Brain Fog and Gluten ExposureIndividuals with celiac disease and gluten intolerance often report forgetfulness, confusion and other similar neurological symptoms after gluten exposure, whether it is accidentally ingested after diagnosis (often through cross-contamination) or as a primary symptom before diagnosis. In recent years, members of the patient and medical community have used the term "brain fog" to collectively define these symptoms. Unfortunately, the term is not well understood. The Brain Fog and Gluten Exposure survey aims to change that!

In the past weeks the survey has garnered a significant amount of interest. In fact, more than 1,000 members of the NFCA online community have participated in the Brain Fog and Gluten Exposure survey! We are incredibly grateful for your interest in this topic, and are excited to share the survey results with the research community.

While we're thrilled with the outcome so far, we know we can get more responses! So, if you haven't already completed the brief survey, please take 5 minutes to do so. Thanks to you, we are adding to the science that will help all celiac patients!

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TwitterPleased to Tweet You

Each month, "Pleased to Tweet You" will highlight an individual who chatted with @CeliacAwareness on Twitter.  If you’d like to be featured, follow @CeliacAwareness and say hello!

Name: Rachelle King
Follow Her on Twitter: @BlindedBite
Tweeting Since: June 2010

1. How long have you been gluten-free?
Two years. I've had a few slips along the way, mostly during stressful times – Bad idea!

2. What do you like to tweet about?
I love tweeting about food: gluten-free, sustainable or local food, food events, recipes (I write a weekly gluten-free blog series called "Come To The Table" - featuring a gluten-free recipe I personally prepare), current information regarding celiac disease and other related issues. I also tweet about non-profit events and companies I support locally in Austin, TX, as well as across the U.S. And the occasional funny (life is too short not to share the funnies)!

3. Why do you follow NFCA (@CeliacAwareness)?
NFCA is a great resource for someone with celiac disease or a wheat allergy. I also believe in supporting the organization because I have celiac disease.

4. What's your favorite gluten-free dish?
Dessert:  King Arthur Brownies Mix - I add in pecans and lightly drizzle a chocolate balsamic vinegar on top.
Entree: Quinoa Truffle Mac & Cheese with duck confit (I should really write up a blog post on this recipe).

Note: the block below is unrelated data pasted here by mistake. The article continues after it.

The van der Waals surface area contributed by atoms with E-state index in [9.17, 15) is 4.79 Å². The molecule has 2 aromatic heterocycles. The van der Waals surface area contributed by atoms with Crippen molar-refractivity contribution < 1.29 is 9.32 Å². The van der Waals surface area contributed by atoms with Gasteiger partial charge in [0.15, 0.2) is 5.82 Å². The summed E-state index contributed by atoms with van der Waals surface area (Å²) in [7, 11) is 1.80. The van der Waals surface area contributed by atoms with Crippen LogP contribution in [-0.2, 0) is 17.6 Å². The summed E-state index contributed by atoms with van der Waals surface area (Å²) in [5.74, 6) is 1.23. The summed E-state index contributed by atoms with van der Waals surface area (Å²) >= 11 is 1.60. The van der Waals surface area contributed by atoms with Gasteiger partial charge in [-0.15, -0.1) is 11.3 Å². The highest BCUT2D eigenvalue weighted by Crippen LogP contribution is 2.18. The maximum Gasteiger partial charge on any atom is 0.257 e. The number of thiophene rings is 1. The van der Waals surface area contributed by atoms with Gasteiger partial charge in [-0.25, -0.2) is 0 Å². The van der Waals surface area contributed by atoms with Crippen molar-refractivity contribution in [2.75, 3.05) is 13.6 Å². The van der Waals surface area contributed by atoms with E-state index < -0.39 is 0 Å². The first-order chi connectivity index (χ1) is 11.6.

5. What's one thing you can do now that you couldn't do before going gluten-free?
Since going gluten-free I have lost 45 lbs that I gained due to a series of car accidents between 2005-2007 (none of which were my fault).  I had to have back surgery and multiple spinal epidurals. The accidents resulted in a diagnosis of Fibromyalgia, celiac disease and Sjogren's Syndrome. Today, I can run and completed my first triathlon last year!

6. In 140 characters or less, why should others join the gluten-free community on Twitter?
The gluten-free community is an excellent resource for information on celiac disease! Share the wealth of info & pay it forward is my motto!

*Follow NFCA on Twitter @CeliacAwareness*

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FacebookFace It

Each month, "Face It" will highlight a popular post from NFCA’s Facebook page, including a sampling of the responses. “Like” NFCA on Facebook and join the conversation today!

Question
National Foundation for Celiac Awareness: What's your take on xanthan gum and guar gum? Do you typically use them in recipes, or do you prefer baking without gums?

Answers
Stacy LaRoche: I try to use them as little as possible and many of the recipes I've developed don't require it. Chef LaRoche - Guaranteed GF

Suzanne Morris: I like xanthan gum but find guar gum hard to tolerate--causes upset stomach for me.

Danielle D'Aries: I personally do not like the taste and texture of the xanthan! I'll do without

Ronda J Cooksey: It has taken me 5 years, but I have learned how to use xanthan without an odd texture.

Melissa Greenwood: used to use them with great success, but upset tummies, so now I've adjusted to recipes that don't use either of the gums. Much happier tummies now!

Janice Olsson: Interesting-didn't realize xanthan had a taste to some...I use it in all my recipes I've adapted to make gf with great success. I do however notice a BIG difference between brands.

*Join the daily discussion on NFCA's Facebook Page*

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COMING ATTRACTIONS

Celiac Awareness Night with the Phillies: Friday, July 8th

Batter up! Tickets are now available for Celiac Awareness Night at the Phillies.

Join the National Foundation for Celiac Awareness and members of the gluten-free community as they cheer on the Philadelphia Phillies. The team will be taking on the Atlanta Braves, and you can watch all the action in a special seating section right near the expanded gluten-free concession stand!Celiac Awareness Night at the Phillies

Net proceeds of tickets sold through this offer will go toward celiac disease education and awareness. It’s going to be a hot season, so order your tickets today!

When: Friday, July 8, 2011
Time: 7:05 p.m.